What is interesting in all of these books that summarize the data on a European scale is that in general one or two authors do all the description and synthesizing. That has its advantages and disadvantages. The advantage is that there is one coherent and uniform treatment of the data. The disadvantage, however, is that regional archaeologists tend to shake their heads about (mis)reading or over-interpretation of their data. Moreover, most syntheses are viewed from an Anglo-Saxon perspective. That need not in itself be a problem, but on the other hand it is not necessarily how ‘continental’ and regional archaeologists interpret their data. Here we take a different approach. We have divided the book into two parts: the first written by specialists on various themes and topics (the thematic approach); the second by regional scholars about their particular area of Europe (the geographical approach). We also decided to leave out grand narratives, the World Systems approach, or any other overarching interpretative scheme, but present the data as it is experienced by those who work on particular themes and in particular regions. That may of course be seen as a regrettable omission, but on the other hand this aspect has already received so much attention from the work of (p. 3) Kristiansen and Larsson that a summary hardly seems necessary. Some chapters do in fact deal with these theoretical issues (power, identity, gender, complexity).

Leading scholars were therefore invited to write a chapter on their topic or region, as they see it. We consider ourselves fortunate in having been able to attract so many of the top scholars in their field to contribute to the volume; and in having (with only a couple of exceptions) used the scholars of the relevant regions to write about their areas, avoiding the common pitfall of inviting a few Anglo-Saxon scholars who could write an acceptable chapter but who would not command the respect of those from the regions in question. Of course, as one will quickly see on reading the book, this leads to very different visions of the past. It also lays bare how different our scholarly traditions are. For instance, typology, chronology, and myriad archaeological cultures are still very much a feature of central and eastern European archaeology. By contrast, in north-western Europe large-scale settlement excavations and surface surveys dominate the record, especially since the introduction of the Valletta Convention and the principle that the developer pays for archaeological fieldwork in advance of construction.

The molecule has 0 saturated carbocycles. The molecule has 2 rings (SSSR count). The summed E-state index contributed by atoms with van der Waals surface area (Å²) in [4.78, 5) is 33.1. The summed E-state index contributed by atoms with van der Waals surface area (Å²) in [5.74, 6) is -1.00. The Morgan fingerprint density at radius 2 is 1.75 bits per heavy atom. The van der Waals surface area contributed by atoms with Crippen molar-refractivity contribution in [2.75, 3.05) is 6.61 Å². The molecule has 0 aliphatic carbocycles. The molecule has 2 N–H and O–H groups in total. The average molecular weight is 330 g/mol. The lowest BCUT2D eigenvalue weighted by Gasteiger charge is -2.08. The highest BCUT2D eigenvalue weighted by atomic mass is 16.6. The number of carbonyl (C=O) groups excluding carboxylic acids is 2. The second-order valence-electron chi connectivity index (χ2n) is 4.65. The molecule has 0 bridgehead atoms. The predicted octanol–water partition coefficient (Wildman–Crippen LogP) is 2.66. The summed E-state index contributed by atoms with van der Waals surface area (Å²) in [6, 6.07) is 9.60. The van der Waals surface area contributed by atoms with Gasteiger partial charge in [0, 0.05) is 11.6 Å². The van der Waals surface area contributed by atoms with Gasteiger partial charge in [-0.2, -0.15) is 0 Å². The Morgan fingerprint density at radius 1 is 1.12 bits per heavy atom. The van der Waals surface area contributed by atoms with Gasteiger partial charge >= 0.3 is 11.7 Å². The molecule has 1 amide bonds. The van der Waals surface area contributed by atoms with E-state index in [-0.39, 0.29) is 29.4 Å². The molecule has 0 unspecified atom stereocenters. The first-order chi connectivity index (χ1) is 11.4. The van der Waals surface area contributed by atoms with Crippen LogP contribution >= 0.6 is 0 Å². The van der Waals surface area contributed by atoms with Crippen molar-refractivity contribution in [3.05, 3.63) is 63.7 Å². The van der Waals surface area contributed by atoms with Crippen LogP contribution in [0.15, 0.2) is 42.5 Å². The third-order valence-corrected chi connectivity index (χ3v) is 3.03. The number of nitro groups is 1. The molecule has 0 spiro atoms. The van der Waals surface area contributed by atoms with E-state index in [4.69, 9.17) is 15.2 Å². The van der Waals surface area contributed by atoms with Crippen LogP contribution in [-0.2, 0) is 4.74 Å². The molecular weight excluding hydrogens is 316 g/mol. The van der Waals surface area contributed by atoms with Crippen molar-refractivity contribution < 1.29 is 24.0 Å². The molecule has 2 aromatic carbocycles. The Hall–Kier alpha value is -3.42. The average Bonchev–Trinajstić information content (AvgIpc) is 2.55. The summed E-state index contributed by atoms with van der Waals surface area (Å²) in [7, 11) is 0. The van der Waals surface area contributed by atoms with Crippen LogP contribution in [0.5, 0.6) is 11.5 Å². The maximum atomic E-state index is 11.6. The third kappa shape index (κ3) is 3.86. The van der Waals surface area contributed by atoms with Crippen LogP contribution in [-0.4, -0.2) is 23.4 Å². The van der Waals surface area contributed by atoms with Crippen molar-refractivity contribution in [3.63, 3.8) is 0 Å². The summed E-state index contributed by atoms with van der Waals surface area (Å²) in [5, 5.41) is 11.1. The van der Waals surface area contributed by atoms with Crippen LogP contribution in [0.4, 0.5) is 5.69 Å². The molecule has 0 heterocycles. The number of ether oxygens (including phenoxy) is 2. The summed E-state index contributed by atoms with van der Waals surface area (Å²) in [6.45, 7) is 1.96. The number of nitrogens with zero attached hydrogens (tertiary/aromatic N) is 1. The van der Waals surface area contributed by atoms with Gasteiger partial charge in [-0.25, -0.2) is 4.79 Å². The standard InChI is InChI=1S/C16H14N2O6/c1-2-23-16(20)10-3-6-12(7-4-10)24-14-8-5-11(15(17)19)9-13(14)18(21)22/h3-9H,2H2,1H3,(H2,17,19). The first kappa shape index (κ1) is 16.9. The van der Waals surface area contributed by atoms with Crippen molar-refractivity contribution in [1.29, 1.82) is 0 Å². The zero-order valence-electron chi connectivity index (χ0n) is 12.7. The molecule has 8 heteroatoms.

This volume covers Europe outside the Aegean area. The Aegean is not covered because a companion volume in the same series has already appeared; and because for the most part the developments in Bronze Age Greece were on a different level to those in the rest of Europe. Inevitably, of course, it has been necessary to refer to Aegean and east Mediterranean matters in some chapters: in those on trade, for instance (Chapter 20), or on Italy, Sicily, and Sardinia (Chapters 357); to some extent also in the discussion of the Copper Age background to the Bronze Age world (Chapter 3). This serves to reinforce the fact that in the Bronze Age there was no barrier to communication between the central and eastern Mediterranean, nor between the Aegean and the rest of the Balkans (or indeed further afield). Greece is part of Europe, but its Bronze Age development was significantly different from that elsewhere: it was much more attuned to developments in the eastern Mediterranean, with which it shares many features.